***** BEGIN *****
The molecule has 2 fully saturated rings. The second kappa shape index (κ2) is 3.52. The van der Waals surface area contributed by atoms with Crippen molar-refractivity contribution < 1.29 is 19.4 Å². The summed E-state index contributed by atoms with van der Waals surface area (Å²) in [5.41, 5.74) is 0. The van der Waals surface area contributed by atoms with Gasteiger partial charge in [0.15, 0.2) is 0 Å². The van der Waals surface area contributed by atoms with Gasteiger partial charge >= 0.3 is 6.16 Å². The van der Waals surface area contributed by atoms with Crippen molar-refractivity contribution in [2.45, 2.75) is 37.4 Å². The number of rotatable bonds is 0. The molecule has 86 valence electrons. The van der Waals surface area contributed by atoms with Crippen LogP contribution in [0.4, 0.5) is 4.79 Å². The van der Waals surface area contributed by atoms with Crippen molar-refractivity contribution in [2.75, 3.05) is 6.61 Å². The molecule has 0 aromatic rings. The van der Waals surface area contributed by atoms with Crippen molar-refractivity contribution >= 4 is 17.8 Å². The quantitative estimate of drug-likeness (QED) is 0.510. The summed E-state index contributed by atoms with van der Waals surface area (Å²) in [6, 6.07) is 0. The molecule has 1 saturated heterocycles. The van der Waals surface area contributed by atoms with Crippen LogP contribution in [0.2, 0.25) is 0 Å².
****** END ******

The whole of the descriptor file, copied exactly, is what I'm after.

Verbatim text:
The molecule has 2 fully saturated rings. The second kappa shape index (κ2) is 3.52. The van der Waals surface area contributed by atoms with Crippen molar-refractivity contribution < 1.29 is 19.4 Å². The summed E-state index contributed by atoms with van der Waals surface area (Å²) in [5.41, 5.74) is 0. The van der Waals surface area contributed by atoms with Gasteiger partial charge in [0.15, 0.2) is 0 Å². The van der Waals surface area contributed by atoms with Gasteiger partial charge >= 0.3 is 6.16 Å². The van der Waals surface area contributed by atoms with Crippen molar-refractivity contribution in [2.45, 2.75) is 37.4 Å². The number of rotatable bonds is 0. The molecule has 86 valence electrons. The van der Waals surface area contributed by atoms with Crippen LogP contribution in [0.4, 0.5) is 4.79 Å². The van der Waals surface area contributed by atoms with Crippen molar-refractivity contribution in [2.75, 3.05) is 6.61 Å². The molecule has 0 aromatic rings. The van der Waals surface area contributed by atoms with Crippen molar-refractivity contribution >= 4 is 17.8 Å². The quantitative estimate of drug-likeness (QED) is 0.510. The summed E-state index contributed by atoms with van der Waals surface area (Å²) in [6, 6.07) is 0. The molecule has 1 saturated heterocycles. The van der Waals surface area contributed by atoms with Crippen LogP contribution in [0.2, 0.25) is 0 Å².